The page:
22 Slide 22 Code of Professional Conduct: Relationships with Colleagues/Our Public Reputation Relationships with Colleagues Case 1: Friends and Relatives Friends and Relatives Consider this case. You are a The ABC Client consultant, and your client has just asked you to recommend an executive search firm. You and your spouse have a friend who is an excellent executive recruiter, and your spouse wants you to recommend the friends firm. That should be okay, right? After all, you are not personally gaining from this recommendation, and it is personal gain that is prohibited by the Code of Professional Conduct. Actually, the concept of personal extends to gain that goes to friends and members of your family. In this case, you probably will have to avoid recommending the friend, simply because it gives the appearance of a conflict of interest. However, if you are sincerely convinced that a firm owned by a friend or family member should be among the companies The ABC Client recommends for a contract, you can make the recommendation, provided you comply with all of the following steps: Receive approval from The ABC Client Professionalism Disclose the relationship to the client company Provide names of other qualified firms Allow the client to choose. Case 2: Gifts from Suppliers Topic 6 of 8 i 2 of 3

23 Slide 23 Code of Professional Conduct: Relationships with Colleagues/Our Public Reputation Relationships with Colleagues Gifts from Suppliers Many suppliers of services that we may recommend to our clients often have a standard practice of providing gifts and entertainment. However, according to the The ABC Client Policy on Gifts and Entertainment to and from Clients, Prospects and Suppliers, The ABC Client colleagues must not accept any benefit from or give any gift to a client, supplier, or prospective client or supplier (including an insurance carrier) that could create the appearance of impropriety or create a conflict of interest between the colleague's own personal interests and the duty to act in the best interest of The ABC Client and its clients. All The ABC Client employees are expected to know and follow this policy regarding receiving or giving gifts. A link to the current version of the policy is included under Resources at the top of the screen. Take the time to review the document because the end-of-module assessment includes questions on the policy. In one case, an insurance company invited all its major brokers to an end-of-year dinner, and the guidelines permitted The ABC Client employees to attend. During the event, the insurance company gave everyone raffle tickets for a variety of prizes. A The ABC Client consultant won an week-long family trip to an expensive resort. Do the guidelines permit this? After all, the consultant only received the raffle ticket. Receiving the prize was just a matter of luck. No, the consultant could not accept the trip. It was excessive in value, and it would have been very hard for that consultant not to feel obligated to the insurance company offering the reward. Case 2: Gifts from Suppliers Case 1: Friends and Relatives Topic 6 of 8 i 3 of 3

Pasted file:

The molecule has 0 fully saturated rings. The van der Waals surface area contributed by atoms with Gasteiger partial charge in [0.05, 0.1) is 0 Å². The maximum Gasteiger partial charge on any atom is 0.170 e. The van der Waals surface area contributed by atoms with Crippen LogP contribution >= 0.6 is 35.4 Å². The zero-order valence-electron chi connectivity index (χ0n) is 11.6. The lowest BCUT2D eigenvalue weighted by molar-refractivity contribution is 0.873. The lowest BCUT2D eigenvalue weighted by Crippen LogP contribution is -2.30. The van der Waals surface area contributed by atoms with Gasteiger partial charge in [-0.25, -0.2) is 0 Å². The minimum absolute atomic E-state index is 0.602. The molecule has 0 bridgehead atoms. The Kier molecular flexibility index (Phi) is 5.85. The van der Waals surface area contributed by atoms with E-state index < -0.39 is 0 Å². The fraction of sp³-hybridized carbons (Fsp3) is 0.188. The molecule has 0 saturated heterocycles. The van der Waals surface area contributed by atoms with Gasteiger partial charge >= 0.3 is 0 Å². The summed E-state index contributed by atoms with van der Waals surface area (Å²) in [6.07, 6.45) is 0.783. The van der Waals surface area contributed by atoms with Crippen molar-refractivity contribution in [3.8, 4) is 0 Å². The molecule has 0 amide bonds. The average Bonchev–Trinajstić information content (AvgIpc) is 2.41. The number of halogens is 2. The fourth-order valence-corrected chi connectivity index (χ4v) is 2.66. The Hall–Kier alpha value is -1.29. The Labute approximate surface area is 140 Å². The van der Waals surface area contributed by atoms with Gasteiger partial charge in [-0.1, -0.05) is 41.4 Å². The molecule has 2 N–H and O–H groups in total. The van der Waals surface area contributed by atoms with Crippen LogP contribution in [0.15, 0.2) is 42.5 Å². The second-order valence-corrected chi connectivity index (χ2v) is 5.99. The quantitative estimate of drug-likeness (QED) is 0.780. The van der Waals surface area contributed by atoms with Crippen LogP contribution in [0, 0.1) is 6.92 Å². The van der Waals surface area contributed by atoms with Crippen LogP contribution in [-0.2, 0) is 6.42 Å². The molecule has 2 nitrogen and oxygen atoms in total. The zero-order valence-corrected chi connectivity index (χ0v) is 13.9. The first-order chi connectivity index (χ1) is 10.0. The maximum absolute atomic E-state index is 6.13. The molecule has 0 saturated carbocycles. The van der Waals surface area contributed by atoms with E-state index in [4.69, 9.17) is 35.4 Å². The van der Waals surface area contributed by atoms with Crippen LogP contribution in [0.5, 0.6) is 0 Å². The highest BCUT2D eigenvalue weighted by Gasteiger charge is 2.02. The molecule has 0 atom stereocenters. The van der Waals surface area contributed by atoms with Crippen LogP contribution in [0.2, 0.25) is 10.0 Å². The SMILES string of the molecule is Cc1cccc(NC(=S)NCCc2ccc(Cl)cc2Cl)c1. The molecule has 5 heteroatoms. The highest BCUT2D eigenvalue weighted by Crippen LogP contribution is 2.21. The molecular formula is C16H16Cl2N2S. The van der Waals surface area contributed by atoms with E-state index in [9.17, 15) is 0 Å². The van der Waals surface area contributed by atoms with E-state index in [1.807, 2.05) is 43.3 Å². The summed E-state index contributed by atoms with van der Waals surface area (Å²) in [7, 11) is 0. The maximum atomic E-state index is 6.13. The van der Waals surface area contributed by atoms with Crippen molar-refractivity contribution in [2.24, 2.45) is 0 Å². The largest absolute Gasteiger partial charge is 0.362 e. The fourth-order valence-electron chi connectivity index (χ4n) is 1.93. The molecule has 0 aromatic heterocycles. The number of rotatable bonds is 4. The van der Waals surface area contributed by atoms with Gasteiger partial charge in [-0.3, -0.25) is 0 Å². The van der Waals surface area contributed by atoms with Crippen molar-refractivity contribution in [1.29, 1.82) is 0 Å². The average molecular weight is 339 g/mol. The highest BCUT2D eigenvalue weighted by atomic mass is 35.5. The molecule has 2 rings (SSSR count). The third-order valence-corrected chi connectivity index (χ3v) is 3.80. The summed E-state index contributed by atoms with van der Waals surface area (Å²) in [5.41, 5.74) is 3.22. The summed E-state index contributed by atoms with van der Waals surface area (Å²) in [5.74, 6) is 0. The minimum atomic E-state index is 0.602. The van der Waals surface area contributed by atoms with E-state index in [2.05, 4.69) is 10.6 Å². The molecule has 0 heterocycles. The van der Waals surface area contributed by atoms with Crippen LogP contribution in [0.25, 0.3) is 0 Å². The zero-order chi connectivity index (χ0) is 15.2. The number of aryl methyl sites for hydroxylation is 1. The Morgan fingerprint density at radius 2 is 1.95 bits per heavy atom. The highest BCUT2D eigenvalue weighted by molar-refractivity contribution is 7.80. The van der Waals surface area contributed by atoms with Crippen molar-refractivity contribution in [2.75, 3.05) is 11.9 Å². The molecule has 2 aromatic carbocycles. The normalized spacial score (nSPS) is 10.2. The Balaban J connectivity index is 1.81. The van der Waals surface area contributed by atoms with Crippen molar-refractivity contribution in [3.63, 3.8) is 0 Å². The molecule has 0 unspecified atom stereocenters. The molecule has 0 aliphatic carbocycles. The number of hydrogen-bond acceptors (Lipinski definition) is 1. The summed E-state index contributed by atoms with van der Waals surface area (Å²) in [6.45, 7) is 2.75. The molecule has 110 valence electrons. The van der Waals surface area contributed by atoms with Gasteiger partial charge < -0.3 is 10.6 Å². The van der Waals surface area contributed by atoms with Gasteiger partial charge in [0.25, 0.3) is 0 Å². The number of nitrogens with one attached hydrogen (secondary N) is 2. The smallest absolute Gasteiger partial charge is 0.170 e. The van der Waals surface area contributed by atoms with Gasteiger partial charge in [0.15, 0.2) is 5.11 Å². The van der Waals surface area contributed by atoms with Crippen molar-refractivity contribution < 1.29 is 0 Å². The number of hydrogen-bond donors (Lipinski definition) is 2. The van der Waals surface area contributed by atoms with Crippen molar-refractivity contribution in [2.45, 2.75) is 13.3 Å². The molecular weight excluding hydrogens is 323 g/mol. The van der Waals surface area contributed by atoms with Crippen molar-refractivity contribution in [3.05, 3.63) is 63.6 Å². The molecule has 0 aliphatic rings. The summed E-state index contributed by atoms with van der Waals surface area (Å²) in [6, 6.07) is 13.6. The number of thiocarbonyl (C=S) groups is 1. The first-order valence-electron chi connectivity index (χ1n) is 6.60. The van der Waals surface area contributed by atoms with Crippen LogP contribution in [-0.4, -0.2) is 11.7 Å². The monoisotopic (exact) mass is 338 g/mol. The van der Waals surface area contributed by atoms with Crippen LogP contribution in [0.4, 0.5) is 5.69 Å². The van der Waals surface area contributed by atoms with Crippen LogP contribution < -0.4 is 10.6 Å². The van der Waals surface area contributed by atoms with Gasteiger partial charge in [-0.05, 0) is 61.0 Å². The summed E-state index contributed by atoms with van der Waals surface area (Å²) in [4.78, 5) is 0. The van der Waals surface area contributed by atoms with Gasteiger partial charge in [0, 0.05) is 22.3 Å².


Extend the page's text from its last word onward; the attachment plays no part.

24 Slide 24 Code of Professional Conduct: Relationships with Colleagues/Our Public Reputation Relationships with Colleagues Welcome to Do the Right Thing, an exercise in which you assess your ability to build sound relationships with The ABC Client colleagues and the company as a whole. The Goal: To apply the guidelines in the The ABC Client Code of Professional Conduct What to Do: Read the description of each situation, then choose the action strategy that best supports building a sound relationship with The ABC Client. If you select the correct response, the arrow moves towards Excellent. If you select an incorrect response, the arrow moves towards Unacceptable. You will also receive feedback on the individual responses you select. Click Start to continue. Do the Right Thing Do The Right Thing Topic 7 of 8 i 1 of 17